$\langle u,v \rangle = u^Tv$

I am wondering if this only true for column vector, or can this be extended to the matrix case?

  • 1
    $\begingroup$ There is an inner product on matrices of the same shape given by $\text{Tr}(A^\top B) = \sum_i \sum_j a_{ij} b_{ij}$. It is essentially the same as the inner product you have given, if you viewed the matrix as a big column vector. There are many other inner products. $\endgroup$ – angryavian Oct 2 '19 at 2:11

It is important to be aware that there are many kinds of inner products. All you need for an inner product (loosely speaking) is the following:

  1. Symmetry: $\langle x,y \rangle = \langle y,x \rangle$

  2. Positivity: $\langle x,x\rangle > 0$ if $x \neq 0$

  3. Linearity: $\langle x+y ,z \rangle = \langle x,z \rangle + \langle y,z \rangle$, and $\langle ax,y \rangle = a\langle x,y \rangle$

That is all!

And each of $x$ and $y$ are called vectors.

Now, in our standard geometry (Euclidean geometry), the inner product of vectors (where we define a vector to be a set of elements that look like: $x = [x_1,x_2,...,x_n]^T$, then yes, the most natural inner product for us to use is the dot product, which is as your write:

$\langle u,v \rangle = u^Tv$

Clearly this satisfies the above rules. Now why this particular form? (1) There is a nice geometrical intuition (cosine product rule) with this sort of expansion and (2) Simple to calculate.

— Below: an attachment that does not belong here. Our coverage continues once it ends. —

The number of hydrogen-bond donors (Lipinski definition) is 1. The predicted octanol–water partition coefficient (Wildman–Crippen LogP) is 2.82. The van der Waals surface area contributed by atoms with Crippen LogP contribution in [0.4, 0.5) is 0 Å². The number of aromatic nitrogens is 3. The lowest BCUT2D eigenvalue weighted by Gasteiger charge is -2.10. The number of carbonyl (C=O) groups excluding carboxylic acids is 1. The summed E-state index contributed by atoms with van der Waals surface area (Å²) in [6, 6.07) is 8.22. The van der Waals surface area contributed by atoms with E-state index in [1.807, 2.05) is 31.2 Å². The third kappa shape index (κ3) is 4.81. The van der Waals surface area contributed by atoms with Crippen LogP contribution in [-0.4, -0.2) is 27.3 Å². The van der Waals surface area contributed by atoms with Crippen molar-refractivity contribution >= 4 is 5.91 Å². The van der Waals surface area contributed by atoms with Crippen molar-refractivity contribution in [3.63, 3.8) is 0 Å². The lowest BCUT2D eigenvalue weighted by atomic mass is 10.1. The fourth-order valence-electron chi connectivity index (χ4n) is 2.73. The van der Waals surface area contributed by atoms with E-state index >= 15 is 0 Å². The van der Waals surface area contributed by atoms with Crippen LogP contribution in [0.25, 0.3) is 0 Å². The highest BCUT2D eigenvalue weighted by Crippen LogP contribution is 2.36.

Now if your default vectors were transposed (i.e. row -> column) then naturally it would need to be exapnded as $uv^T$.

Also I mentioned before you need to define how your vectors look. Because technically speaking a matrix can be considered to be a vector object, and so can a function etc... (these are all additive linear objects defined wrt a field etc...).

Now since a matrix can be considered to be a vector-object, it is possible to define an inner product over this also. But it won't look like $u^Tv$ since it is a different object. For real square matrices we usually define the following:

$\langle A,B \rangle = \text{tr}(AB^T)$

And I'm sure there are other definitions to the matrix inner product (because as you can see what constitutes an inner product is very flexible)

| cite | improve this answer | |
  • $\begingroup$ I feel I should point out that one property you left out about inner products is that they are scalar-valued. This seems important, because this is the major property that you lose when defining $\langle u, v \rangle = u^\top v$ for matrices $u, v$. Plenty of things still hold (sort of true)! Linearity holds. Symmetry is replaced by transpose symmetry. Even positivity sort of holds in the sense of $\langle u, u \rangle$ is positive semi-definite. $\endgroup$ – Theo Bendit Oct 2 '19 at 2:46
  • $\begingroup$ Yes! I forgot it needs to indeed evaluate to be from a member of the field (aka scalar). I won't edit the above post since I think you have explained it quite well in your comment already. $\endgroup$ – tisPrimeTime Oct 2 '19 at 3:14
  • $\begingroup$ Your definition of positivity is missing some important elements. $\endgroup$ – amd Oct 2 '19 at 4:37
  • $\begingroup$ I think you are referring to the condition of $x \neq 0$ since i have placed a strict greater than?. I have added that in now. :) $\endgroup$ – tisPrimeTime Oct 2 '19 at 4:46

Your Answer

By clicking “Post Your Answer”, you agree to our terms of service, privacy policy and cookie policy

Not the answer you're looking for? Browse other questions tagged or ask your own question.